logicman
    Thew says anything less than 100% is a failure ...

    A 100% success rate is impossible to reach in every human endeavor.

    We may as well say that anything less than 100% of x is unacceptable, for almost any x.

    Transport safety; safety of medicines; avoidance of wrongful convictions; the list is endless.

    Yes, yes, a thousand times yes: we should avoid causing animals to suffer.  But let us focus on the real issue: the avoidance of suffering, not the avoidance of potentially life-saving research!

    As to the legal aspects, I would consider that a 9% rate of 'inadequate justification' passes the statutory tests.  I would invite any English judge to compare that to the much higher percentage of findings both criminal and civil which have been overturned on appeal due to the 'inadequate justification' of the original judgments.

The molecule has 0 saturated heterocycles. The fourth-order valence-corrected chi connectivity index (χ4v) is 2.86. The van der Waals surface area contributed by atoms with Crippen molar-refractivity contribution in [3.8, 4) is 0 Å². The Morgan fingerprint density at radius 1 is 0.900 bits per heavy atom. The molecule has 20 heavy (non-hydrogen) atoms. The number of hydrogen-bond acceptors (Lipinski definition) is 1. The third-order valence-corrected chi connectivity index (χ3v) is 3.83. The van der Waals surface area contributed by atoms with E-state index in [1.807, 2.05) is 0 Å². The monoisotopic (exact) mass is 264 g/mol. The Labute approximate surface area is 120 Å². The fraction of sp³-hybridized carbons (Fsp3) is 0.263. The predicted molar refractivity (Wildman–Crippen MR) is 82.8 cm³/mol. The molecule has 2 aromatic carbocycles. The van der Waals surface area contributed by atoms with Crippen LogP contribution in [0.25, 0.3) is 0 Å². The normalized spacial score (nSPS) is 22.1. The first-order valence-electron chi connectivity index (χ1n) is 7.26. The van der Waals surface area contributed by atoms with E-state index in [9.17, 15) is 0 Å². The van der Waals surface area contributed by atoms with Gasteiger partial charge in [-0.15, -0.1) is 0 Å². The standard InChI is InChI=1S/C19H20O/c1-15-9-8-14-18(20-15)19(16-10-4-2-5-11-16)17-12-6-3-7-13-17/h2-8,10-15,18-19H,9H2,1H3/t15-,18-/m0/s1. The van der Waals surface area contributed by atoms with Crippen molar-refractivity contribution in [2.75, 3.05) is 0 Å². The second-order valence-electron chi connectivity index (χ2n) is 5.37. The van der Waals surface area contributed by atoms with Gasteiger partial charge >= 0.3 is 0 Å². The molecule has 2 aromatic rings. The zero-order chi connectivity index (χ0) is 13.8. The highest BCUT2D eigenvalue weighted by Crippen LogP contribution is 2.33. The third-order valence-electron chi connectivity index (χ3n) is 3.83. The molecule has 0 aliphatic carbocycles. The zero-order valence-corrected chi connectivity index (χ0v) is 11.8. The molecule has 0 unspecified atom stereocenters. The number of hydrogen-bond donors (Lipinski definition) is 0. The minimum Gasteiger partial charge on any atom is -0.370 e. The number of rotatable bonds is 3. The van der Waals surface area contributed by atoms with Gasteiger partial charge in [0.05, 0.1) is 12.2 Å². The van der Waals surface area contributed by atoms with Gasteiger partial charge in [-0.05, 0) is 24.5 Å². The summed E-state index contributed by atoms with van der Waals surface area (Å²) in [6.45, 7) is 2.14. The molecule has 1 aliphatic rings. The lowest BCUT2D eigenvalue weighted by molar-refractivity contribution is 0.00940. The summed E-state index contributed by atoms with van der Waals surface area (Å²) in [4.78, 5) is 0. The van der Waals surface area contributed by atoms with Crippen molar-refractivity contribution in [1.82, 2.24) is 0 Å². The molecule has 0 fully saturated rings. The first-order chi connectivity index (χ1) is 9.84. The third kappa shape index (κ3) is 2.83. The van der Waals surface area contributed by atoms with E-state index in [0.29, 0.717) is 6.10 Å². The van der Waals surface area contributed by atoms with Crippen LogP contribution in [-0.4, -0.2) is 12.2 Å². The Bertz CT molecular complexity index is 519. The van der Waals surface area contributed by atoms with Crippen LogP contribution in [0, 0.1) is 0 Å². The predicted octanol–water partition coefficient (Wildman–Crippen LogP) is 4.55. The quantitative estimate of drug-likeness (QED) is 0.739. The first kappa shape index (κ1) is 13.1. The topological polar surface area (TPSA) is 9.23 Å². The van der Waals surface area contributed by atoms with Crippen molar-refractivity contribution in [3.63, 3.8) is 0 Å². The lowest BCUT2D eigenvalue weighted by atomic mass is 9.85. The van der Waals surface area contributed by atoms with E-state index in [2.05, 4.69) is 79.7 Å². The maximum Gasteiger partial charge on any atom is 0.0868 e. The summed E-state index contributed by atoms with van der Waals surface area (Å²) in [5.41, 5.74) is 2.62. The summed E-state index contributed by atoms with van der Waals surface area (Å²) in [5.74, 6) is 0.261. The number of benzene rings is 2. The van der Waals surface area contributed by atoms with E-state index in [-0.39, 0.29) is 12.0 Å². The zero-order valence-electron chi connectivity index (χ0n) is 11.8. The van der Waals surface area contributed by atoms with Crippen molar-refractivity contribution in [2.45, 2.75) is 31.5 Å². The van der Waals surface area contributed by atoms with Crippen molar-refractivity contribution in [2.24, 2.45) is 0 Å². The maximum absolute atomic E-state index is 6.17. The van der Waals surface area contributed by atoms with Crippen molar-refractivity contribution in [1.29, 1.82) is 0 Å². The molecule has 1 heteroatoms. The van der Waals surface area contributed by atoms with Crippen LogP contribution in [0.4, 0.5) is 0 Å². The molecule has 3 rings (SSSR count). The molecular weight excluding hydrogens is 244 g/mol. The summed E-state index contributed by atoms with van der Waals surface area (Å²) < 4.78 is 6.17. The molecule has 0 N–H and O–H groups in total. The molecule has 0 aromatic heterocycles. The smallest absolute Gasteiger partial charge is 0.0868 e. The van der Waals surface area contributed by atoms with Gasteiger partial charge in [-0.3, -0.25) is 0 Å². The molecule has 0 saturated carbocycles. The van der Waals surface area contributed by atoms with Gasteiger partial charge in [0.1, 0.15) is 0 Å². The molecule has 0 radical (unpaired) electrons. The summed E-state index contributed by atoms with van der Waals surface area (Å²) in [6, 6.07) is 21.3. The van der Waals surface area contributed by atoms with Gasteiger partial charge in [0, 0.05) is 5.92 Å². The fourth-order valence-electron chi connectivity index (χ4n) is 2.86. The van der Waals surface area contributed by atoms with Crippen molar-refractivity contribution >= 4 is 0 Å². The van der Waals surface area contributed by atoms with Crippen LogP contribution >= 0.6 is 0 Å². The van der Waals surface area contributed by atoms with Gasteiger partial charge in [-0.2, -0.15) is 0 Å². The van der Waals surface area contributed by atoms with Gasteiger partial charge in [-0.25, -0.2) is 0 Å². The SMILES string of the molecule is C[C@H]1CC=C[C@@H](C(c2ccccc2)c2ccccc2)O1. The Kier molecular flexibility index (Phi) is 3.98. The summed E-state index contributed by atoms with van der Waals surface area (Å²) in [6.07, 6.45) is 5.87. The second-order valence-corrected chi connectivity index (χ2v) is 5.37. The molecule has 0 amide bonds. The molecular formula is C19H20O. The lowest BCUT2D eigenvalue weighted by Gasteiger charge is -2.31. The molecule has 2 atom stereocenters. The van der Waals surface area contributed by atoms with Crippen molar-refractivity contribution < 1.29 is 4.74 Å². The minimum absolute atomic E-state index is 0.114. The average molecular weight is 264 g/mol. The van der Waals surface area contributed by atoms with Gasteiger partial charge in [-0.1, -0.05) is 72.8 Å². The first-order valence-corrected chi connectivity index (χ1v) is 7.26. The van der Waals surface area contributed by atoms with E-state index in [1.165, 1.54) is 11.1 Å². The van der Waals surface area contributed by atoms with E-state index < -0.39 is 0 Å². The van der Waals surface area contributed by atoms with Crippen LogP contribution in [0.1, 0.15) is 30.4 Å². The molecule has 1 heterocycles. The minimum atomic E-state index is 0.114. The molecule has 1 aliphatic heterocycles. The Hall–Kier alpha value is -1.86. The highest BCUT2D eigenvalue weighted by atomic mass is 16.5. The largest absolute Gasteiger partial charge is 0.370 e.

Patrick,

    Life-saving research that didn't cause suffering would be great, but is not the option on offer. UK project licences offer a trade-off between potential benefit and degree of suffering and the regulators try to decide what an acceptable ratio is.

    The point about Bateson's report is not that 9% of promising-looking experiments didn't work out - that would be an impressively high figure, as you imply. No, Bateson found that 9% didn't get to first base by having a plausible potential benefit in the first place, so they ought to have *all* failed the cost-benefit ratio test, since the denominator is 0. You wouldn't approve a test where the researcher had left the "potential benefits" field blank. Bateson said, as noted by Hank, "These projects were unlikely to be beneficial and the claims made for them were implausible. In my view, funding of work on nonhuman primates should not be continued if no effort has been made to demonstrate, plausibly, the potential medical and social benefits of the work."

    Our point is the wider one that it shows that the cost-benefit test is not being rigorously applied.